TAU researcher is looking to solve the world’s water crisis

Prof. Hadas Mamane said she wants to “change the world,” but she is not only doing it for the people she helps.

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January 23, 2019 11:42
3 minute read.
Prof. Hadas Mamane in India, 2019.

Prof. Hadas Mamane in India, 2019.. (photo credit: Courtesy)

 
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The head of the Water-Tech Laboratory at Tel Aviv University, Mamane is looking for new solutions to solve the world’s water crisis.

“One of the greatest challenges facing the world today is access to suitable drinking water,” Mamane told The Jerusalem Post. “Therefore, it is essential to acquire relevant knowledge to deal with this currently unresolved problem.”

For almost 15 years, Mamane has been researching dirty water, specifically in India, where she said statistics show that in some places 20% of children under the age of five become sick or die due to problems that are mostly environmental.

“The water is contaminated with bacteria and viruses and pathogens, and these biological agents can kill,” she said. “Without safe water, humanity cannot exist. Water is life.”

She said that in some areas, many of the water sources are contaminated to the point of undrinkable that people are thirsty.

Currently, Mamane and her team of students – the number varies by semester – are looking to find solutions that reduce energy and water consumption and be viable for use in developing and developed countries, depending on the goal.

Specifically, they are focused on solar-based solutions and the use of natural photons, radicals and nanoparticles and their ability to deactivate bacteria, control biological pollution and chemically oxidize the water to improve water quality for consumption and for agriculture.

She said she is exploring a remote controlled disinfection system and using LEDs for water disinfection, supported by the ministry of economics. Mamane and her colleagues just received a grant from the Environmental Protection Ministry to learn how to make ethanol – a replacement for gasoline – out of paper and agricultural waste and trimmings.

“Currently, biofuel is being made out of corn and sugarcane, which takes necessary food,” Mamane explained. “We are trying to take things that don’t have value and make them valuable.”

The lab is also working on a membrane which can be used for cleaning water by harnessing the power of the sun at low cost.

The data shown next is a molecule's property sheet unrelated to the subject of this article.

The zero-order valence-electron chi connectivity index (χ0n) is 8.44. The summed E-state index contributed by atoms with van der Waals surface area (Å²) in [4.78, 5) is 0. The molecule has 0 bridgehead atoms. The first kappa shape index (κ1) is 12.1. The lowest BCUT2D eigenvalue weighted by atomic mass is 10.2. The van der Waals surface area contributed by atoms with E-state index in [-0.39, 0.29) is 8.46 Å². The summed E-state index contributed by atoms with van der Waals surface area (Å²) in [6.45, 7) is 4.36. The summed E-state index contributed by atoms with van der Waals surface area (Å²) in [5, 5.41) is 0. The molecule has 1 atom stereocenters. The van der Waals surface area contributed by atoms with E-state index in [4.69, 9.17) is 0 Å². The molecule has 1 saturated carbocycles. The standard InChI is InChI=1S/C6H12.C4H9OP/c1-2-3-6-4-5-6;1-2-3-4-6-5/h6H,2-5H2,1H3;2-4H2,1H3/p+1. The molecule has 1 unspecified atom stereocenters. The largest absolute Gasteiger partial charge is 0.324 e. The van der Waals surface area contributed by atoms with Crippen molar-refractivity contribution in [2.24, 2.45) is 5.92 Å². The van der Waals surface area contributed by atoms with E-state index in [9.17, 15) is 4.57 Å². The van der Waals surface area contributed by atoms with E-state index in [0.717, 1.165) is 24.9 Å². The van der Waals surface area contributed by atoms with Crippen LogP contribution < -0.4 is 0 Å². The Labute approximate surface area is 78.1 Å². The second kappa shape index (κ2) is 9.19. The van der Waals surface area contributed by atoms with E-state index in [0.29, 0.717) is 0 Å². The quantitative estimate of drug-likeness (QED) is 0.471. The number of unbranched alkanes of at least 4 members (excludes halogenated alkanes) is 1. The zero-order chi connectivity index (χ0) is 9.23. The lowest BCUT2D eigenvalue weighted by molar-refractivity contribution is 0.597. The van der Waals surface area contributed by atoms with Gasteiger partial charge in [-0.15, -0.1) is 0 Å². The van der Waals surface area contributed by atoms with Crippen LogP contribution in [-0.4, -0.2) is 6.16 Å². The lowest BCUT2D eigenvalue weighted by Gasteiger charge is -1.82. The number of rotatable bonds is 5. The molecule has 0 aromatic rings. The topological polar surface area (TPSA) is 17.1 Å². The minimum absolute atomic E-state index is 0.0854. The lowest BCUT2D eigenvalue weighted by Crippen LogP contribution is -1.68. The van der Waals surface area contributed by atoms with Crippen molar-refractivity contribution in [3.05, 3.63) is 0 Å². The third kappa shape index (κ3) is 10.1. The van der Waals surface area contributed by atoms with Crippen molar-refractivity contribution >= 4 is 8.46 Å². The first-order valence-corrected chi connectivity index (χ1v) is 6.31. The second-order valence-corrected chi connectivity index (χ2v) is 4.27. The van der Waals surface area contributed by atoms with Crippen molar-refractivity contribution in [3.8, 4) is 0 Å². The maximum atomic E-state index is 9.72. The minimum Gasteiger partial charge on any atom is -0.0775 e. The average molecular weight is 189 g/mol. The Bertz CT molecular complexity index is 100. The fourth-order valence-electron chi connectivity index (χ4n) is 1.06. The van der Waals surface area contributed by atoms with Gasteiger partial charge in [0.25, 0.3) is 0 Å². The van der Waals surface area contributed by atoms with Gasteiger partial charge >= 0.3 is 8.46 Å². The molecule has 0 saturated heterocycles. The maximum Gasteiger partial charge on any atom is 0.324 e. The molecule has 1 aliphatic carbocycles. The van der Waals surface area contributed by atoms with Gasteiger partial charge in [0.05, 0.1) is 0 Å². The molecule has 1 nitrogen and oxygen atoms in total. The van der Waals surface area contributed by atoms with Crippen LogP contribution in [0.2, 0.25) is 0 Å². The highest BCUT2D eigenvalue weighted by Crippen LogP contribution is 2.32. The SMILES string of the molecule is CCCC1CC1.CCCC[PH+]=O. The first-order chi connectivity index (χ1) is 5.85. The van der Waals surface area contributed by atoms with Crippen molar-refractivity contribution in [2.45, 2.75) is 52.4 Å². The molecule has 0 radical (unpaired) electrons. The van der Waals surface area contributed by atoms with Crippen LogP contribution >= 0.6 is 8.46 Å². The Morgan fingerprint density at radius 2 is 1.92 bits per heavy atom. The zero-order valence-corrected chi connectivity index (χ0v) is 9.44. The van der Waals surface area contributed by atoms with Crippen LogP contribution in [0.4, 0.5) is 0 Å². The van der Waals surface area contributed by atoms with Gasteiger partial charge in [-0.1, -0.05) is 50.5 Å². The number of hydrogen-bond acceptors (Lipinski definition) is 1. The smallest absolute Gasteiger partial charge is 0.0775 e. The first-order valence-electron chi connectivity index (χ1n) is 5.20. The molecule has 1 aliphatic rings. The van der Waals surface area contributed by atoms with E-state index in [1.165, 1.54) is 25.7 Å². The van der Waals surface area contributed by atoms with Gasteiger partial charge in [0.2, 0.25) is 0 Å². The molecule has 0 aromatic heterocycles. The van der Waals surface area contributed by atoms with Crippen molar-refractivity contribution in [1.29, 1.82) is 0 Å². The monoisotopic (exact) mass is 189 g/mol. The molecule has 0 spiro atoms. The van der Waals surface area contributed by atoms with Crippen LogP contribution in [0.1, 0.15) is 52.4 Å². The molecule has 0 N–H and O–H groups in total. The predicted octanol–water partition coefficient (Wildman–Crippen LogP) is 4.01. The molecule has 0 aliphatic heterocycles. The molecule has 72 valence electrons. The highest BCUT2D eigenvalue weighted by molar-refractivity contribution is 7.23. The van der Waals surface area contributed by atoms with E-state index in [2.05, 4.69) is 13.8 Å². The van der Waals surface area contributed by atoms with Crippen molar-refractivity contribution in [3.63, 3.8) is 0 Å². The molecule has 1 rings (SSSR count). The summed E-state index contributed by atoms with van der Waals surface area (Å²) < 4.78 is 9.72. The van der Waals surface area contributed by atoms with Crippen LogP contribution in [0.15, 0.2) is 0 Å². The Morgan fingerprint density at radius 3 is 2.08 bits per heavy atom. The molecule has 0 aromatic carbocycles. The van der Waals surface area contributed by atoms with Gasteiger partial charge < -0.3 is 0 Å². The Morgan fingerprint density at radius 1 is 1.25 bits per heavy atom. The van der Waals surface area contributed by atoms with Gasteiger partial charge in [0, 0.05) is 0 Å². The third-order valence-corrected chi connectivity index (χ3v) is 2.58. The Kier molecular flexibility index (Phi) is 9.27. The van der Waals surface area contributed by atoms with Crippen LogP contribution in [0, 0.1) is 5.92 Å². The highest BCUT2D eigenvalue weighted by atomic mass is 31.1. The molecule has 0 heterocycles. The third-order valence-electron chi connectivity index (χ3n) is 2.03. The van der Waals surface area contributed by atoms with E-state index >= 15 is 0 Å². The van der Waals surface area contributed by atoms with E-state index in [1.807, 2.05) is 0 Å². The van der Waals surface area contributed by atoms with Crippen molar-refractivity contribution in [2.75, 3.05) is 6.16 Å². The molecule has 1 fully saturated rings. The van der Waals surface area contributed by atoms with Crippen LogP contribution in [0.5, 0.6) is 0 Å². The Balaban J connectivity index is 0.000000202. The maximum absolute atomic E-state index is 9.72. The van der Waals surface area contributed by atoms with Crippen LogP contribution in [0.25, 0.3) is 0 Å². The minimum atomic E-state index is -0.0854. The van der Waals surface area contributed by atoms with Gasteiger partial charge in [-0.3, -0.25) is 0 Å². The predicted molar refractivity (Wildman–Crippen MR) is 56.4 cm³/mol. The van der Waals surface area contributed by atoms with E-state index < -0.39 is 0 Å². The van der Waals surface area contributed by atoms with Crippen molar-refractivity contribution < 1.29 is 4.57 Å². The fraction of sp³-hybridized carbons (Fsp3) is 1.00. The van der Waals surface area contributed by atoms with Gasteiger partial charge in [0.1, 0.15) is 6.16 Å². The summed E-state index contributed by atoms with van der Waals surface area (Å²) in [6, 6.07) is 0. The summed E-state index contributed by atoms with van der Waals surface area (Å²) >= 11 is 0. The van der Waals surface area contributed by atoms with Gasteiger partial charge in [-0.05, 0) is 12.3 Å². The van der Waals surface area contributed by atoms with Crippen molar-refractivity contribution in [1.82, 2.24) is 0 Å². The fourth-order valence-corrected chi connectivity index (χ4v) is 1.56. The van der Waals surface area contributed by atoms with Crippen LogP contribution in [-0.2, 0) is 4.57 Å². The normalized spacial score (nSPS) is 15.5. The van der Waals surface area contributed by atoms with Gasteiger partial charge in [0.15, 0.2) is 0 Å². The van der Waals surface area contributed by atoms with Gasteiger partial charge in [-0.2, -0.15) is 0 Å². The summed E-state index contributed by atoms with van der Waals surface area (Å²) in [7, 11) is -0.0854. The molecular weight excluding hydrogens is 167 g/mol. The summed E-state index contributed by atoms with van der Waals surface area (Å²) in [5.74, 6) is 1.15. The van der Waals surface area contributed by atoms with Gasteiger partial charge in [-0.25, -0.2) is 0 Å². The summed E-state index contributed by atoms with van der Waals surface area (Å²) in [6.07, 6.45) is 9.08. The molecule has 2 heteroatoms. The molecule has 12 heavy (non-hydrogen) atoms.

She said that her scientific arena combines engineering, social sciences and economics.

“We are trying to see how these innovative technologies we discover in our lab can be implemented in third-world countries on tight budgets and by people with limited skill sets,” Mamane said.

To ensure success, she and her students spend a lot of time in the field.


“To understand if you are developing the right technologies, you cannot only examine that technology in a lab, in a perfect setting,” she said. “We do field-based studies in developing countries. Students spent as much as half a year to one year in the field.”

“Our dream is to develop a new graduate program at TAU based on impact-based learning by placing our students in India to examine the ‘borders of technologies’ at complicated settings with innovative yet simple to operate and maintain environmental technologies that have an impact on the environment, on the technology, on social acceptance and on gender equality,” Mamane continued. “We want them to learn the impact of these technologies on water quality, agriculture, energy in the places they will be used.”

She herself just came back from sabbatical in southern India.

“My mission was to get dirty, to go into all the dirty canals and open dumps – to all the places you don’t want to be,” she told the Post.

“I wanted to smell it and to really submerge myself, to really get into the dirtiest places and critical places and see what is happening there.”

“Only when you know about a problem, feel it and get emotionally involved, you can think of a solution,” Mamane said. “We are about innovations for the sake of solving a problem and we learn about the problems by going there.”

Mamane said she also realizes that some of what her lab develops will have to be modified for communities in places like India, which operate at a different level than the Start-Up Nation.

“We have to be realistic and understand that to make an impact we need to have dispersion of technology and a way to teach people to use these technologies,” she said. “If I tackle the high-tech solution or only publish papers, even if they are in the best journals, they will not help people who suffer from lack of water. My goal is to implement viable solutions.”

She said she wants to “change the world,” but she is not only doing it for the people she helps.

“I am doing it for myself,” she said, “so I can sleep at night.”

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